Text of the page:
Monthly Archives: June 2012

May I Have This Dance

Every morning, for at least the past six weeks, a cheerful little robin perches on the high wire above our back alley and sings its little heart out.  This tiny harbinger of spring puts everyone in the mood for summer.  A friend who knows about birds told me why they sing so hard, and why you don’t hear them in the month of August.  The male robins go through puberty every spring of their four year life, and sing to attract females. 

I swear that its the same robin up there every single day.  He puffs out his fluffy red breast, tilts his little head and starts to whistle.  He’s been doing this for so long, I’m becoming a little anxious.  My husband, and at least one of my sisters,  would say (with a certain amount of eye rolling) that not everything is about me.  Somehow, this feels like it is.  Here’s why.  The plucky little robin who tugs on my heartstrings every morning is bringing back bad memories of my first junior high school dance. 

I know I’m not the only one who shudders a little when they recall this particular ordeal.  And it’s true that I had girl friends to dance with.  But every boy that did NOT cross the floor, tap me on the shoulder and invite me to dance? Well.  It felt like the whole gang of them was sending me a message.  In my crazed and pubescent brain, the lack of invites meant there must be something seriously wrong with me. 

Maybe it was my clothes, a real possibility when I remember the new striped tee shirt and matching green cotton pants from our local Robinsons store.  It might have been my hair style, which resembled that of a prison camp inmate, thanks to the local barber.  Perhaps it was my shy manner, my way of literally running from the room if a boy I didn’t know walked toward me.  Mostly, though, deep, deep down in the depths of my twelve year old heart, I knew that it was my complete and utter lack of coolness.  I was every awkward, clueless girl you’ve ever met  A Jethro Bodene in a vaguely female form, but with less self confidence and enthusiasm.  Even while married to the man who loves me, I still carry the sneaking suspicion that the first time he asked me out, it was motivated by a mixture of pity and arm twisting by my girlfriends.  He reassures me that its not so, but any man will say the right thing when its two in the morning and he wants to get some sleep.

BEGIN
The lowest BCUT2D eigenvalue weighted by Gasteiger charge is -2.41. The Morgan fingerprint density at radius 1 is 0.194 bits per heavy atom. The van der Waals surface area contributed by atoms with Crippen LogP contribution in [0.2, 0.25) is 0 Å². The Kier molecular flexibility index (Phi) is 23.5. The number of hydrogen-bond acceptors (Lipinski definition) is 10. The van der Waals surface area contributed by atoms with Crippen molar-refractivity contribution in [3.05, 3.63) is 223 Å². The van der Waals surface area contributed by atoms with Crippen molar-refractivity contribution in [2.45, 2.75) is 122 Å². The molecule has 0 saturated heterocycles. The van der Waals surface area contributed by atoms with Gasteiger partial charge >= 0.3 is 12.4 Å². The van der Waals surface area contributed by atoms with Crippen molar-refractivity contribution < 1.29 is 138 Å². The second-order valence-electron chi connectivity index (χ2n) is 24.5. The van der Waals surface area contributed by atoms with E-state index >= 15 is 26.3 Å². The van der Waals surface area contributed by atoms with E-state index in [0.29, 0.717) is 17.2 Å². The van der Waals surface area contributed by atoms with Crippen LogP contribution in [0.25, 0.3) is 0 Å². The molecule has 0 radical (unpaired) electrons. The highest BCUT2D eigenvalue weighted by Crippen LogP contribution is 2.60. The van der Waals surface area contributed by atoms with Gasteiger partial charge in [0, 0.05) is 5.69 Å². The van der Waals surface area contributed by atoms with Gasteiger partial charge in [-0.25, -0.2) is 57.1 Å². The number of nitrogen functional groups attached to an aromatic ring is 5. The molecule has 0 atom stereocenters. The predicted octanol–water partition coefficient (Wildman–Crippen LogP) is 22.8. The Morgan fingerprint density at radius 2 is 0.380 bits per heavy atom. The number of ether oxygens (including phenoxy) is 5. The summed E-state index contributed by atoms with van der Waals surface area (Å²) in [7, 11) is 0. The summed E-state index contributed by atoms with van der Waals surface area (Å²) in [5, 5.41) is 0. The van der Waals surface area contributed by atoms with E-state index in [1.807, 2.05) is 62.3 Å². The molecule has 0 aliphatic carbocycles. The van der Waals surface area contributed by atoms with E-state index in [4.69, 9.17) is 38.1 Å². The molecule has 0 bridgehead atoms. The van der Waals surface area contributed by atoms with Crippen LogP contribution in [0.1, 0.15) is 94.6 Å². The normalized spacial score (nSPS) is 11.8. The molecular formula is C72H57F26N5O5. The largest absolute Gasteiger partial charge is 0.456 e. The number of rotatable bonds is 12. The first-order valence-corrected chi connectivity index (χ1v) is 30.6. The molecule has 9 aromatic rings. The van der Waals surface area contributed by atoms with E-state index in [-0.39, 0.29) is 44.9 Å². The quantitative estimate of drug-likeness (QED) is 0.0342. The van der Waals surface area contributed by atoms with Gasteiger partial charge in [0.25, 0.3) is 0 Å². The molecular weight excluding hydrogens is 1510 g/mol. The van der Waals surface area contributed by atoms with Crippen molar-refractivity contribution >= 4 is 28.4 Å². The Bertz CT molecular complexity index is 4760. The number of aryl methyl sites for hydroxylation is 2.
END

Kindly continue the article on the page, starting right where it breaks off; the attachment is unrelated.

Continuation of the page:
It’s my tender heart that takes me out to the deck each morning to holler at the female robins.   To ask them to give this guy a chance, for God’s sake  Because, underneath that tiny bird brain, cheerful song and fluffy breast lies a wonderful personality.  But its also that small, awkward, insecure girl hiding in the corner of my amygdala, who knows that puberty is hard enough the first time.  That first dance is agony for almost everybody.  Now imagine if you had to stand there and whistle. 
    

Regrets, I’ve Had A Few

There are some things I’ve discovered over the course of my life.  Some, I’ve known for a while.  Other are just becoming  apparent to me.  Maybe life has to slap you around a little before you discover the truth about yourself.  Like the fact that I’m a slow learner.  And that I’ll never skate in the Olympics.

I will never fold laundry like my mother in law.  I don’t know if its an eye-hand coordination  thing, or if it involves math.  What I do know is that I suck at folding sheets.  I’ve tried using a table, the sofa, the bed and the floor but nothing seems to help.  I end up with a sad little pile of wrinkled bedding that makes me feel like taking up antiquing.  I shove them into the linen closet where they sit beside the wrinkled napkins and badly ironed table cloths.  The door stays firmly closed.

My mother in law made Martha Stewart look like an Appalachian hillbilly.  No matter what was happening in her life, her house always looked its best.  She could whip up food for forty people in under an hour and keep her cool when visitors turned up out of the blue, expecting to stay for two weeks.  I learned a lot from her over the years, but that kind of graciousness is not in my DNA.

I’m never going to be good at yoga.  It would probably help if I took some classes, but still.  I’m just not that bendy. Ten years of ballet and I never mastered the splits.  I will never dance with the Stars, or be one.  No one will ever think that I can dance.  Especially me.  But still.

Somehow I’ve managed to end up with people who love me.  I have children that I respect and adore, a mother I cherish and a husband who still makes me laugh after thirty-six years.  My sisters and brother will always have my back, even when I drive them crazy.  And what I’ve realized is, its never too late to learn something new.  Okay, too late for skating, but Yoga is a strong maybe.

Like Frank Sinatra, I’ve had some regrets.    Unlike him, I’m completely comfortable mentioning them.  Now I’m going to follow the rest of his well sung advice.  I’ll continue to fold sheets, take classes and move my life forward.  I’ll just do it my way.